Article

When Formal Negotiations Fail: Strategic Negotiation, Ripeness Theory, and the Kerry Initiative

Authors
  • Oliver Ramsbotham (University of Bradford)
  • Amira Schiff

Abstract

This study takes the failure of Secretary of State Kerry's efforts to mediate negotiations aimed at resolving the Israeli–Palestinian conflict as a case study and asks what can be done in intractable cases where efforts at conflict resolution have failed. It suggests a move from conflict resolution to conflict engagement in these cases; this entails preparing the ground for formal negotiation within a wider and prior strategic negotiation (SN) framework. We outline a strategic negotiation (SN) approach that aims to supplement existing theoretical and practical approaches in cases that have yet to gain sufficient traction. This new perspective is grounded in the prenegotiation literature, but adds another layer by addressing the circumstances in which conflict parties are not even prepared to undertake the preliminary moves that prenegotiation requires. We suggest how an SN approach might be helpful as an extension and supplement to ripeness theory in the most difficult cases.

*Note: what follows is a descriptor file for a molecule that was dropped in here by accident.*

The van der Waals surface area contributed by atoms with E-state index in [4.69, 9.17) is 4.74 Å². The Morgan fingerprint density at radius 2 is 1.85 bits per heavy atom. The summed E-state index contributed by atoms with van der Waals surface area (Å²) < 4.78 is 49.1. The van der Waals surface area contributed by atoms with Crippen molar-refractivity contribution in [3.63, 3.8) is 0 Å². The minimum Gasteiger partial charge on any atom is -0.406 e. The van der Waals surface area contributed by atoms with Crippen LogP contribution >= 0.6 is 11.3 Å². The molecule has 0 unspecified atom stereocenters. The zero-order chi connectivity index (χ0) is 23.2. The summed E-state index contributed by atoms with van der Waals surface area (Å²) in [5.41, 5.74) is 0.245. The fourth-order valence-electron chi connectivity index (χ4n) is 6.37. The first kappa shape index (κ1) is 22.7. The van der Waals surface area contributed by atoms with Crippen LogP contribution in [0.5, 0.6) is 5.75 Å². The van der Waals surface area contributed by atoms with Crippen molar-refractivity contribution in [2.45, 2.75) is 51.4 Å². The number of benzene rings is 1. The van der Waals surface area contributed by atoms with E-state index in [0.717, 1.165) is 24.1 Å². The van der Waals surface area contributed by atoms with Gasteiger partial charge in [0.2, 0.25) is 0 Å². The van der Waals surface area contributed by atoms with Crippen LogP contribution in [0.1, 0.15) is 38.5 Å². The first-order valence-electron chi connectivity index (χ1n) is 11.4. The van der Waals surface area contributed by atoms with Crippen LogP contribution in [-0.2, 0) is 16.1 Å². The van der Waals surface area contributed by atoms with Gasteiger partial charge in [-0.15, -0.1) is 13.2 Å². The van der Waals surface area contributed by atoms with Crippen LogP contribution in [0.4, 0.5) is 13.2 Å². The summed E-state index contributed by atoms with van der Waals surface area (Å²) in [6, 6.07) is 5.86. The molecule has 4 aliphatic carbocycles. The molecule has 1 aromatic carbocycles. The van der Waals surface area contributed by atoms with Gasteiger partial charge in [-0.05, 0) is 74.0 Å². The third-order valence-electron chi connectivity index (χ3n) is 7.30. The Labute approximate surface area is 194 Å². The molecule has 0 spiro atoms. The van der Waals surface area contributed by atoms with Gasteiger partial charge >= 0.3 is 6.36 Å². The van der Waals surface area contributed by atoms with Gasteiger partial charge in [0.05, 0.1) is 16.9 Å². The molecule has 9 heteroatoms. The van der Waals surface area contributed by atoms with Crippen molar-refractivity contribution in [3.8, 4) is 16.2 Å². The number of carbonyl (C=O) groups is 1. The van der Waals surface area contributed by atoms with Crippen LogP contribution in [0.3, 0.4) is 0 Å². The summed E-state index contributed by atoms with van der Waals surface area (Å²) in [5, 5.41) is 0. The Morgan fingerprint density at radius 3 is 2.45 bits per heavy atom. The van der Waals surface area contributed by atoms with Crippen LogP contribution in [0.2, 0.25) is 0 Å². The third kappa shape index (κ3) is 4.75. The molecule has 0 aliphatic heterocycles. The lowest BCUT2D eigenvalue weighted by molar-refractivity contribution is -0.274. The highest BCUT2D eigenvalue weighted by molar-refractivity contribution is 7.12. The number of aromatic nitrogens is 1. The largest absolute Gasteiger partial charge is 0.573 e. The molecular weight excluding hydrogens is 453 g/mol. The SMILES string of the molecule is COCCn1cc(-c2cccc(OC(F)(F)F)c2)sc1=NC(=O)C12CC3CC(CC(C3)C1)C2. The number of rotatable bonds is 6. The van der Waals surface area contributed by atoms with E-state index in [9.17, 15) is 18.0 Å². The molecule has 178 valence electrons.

Keywords: kerry, ripeness, strategic negotiation, negotiations

How to Cite:

Ramsbotham, O. & Schiff, A., (2018) “When Formal Negotiations Fail: Strategic Negotiation, Ripeness Theory, and the Kerry Initiative”, Negotiation and Conflict Management Research 11(4), 321-340. doi: https://doi.org/10.34891/cj73-fp75

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Published on
18 Feb 2018
Peer Reviewed